More than 200,000 Detroit residents — 47 percent of Motor City adults — are "functionally illiterate," according to a new report released by the Detroit Regional Workforce Fund. That means they can't fill out basic forms, read a prescription, or handle other tasks most Americans take for granted, according to the fund's director, Karen Tyler-Ruiz, as quoted by CBS Detroit. Her organization's study also found that the education and training aimed at overcoming these problems "is inadequate at best," says Jackie Headapohl at Michigan Live. So what's to blame?
Our education system is broken: This study "shows the staggering degree to which public education has failed in one of the most economically depressed cities in the United States," says Doug Mataconis at Outside the Beltway. And it's "even more shocking" that half of the illiterate population "somehow made it through public school." Clearly, "taxpayers aren't getting their money's worth." It's too bad that half of them "aren't able to read the report to figure that out."
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Score one for supporters of standardized testing: Given these numbers, "I find it difficult to be seized with worry" about "teachers 'teaching to the test' too much," says Matthew Yglesias at ThinkProgress. The fact that so many kids "are passing through school systems and not learning basic literacy" means that school districts need to be monitoring and checking what these children are actually learning. That means better standardized testing. While testing is a "limited tool," it is "also an important one."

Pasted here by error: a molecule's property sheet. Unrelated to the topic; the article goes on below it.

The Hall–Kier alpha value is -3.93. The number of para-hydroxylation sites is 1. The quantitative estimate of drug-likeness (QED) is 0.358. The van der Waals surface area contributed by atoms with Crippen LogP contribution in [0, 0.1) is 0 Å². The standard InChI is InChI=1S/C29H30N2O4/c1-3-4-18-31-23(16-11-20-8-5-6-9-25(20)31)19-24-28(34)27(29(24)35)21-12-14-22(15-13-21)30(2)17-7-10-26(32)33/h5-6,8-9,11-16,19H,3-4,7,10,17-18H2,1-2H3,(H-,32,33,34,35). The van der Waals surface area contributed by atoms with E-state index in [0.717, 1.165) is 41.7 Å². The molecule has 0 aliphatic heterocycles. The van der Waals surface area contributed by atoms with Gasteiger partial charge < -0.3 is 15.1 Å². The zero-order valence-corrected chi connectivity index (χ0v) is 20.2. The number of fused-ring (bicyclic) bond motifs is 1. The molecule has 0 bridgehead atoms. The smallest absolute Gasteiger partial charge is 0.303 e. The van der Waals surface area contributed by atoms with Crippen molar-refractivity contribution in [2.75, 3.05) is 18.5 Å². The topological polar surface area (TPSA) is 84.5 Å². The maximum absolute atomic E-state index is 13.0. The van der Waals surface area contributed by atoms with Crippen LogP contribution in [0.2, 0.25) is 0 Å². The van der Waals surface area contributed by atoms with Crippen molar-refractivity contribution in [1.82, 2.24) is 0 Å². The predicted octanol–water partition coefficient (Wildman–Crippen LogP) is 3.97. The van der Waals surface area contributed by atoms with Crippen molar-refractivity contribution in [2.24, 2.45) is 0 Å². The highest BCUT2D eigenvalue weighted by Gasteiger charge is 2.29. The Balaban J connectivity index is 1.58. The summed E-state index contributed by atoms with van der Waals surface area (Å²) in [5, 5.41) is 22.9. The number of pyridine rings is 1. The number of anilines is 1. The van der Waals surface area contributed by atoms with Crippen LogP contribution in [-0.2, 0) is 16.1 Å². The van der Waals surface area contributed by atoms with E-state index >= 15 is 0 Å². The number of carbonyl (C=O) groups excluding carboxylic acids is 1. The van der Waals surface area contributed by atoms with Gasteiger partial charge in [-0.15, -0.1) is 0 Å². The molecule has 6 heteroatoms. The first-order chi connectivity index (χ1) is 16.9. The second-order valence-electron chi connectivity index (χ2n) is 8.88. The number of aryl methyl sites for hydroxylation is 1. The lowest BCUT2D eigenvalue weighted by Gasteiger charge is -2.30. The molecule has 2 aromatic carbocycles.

Politicians have failed, too: "Where is the inspiration? Where are the ideas?" asks Greta van Susteren at her Fox News blog. These people in Detroit have been "totally left behind," because if they can't read, they "can't even fill out an application for a job" to try to improve their lives. So as the 2012 election nears, "I want to hear from the candidates how they intend to reverse this trend."
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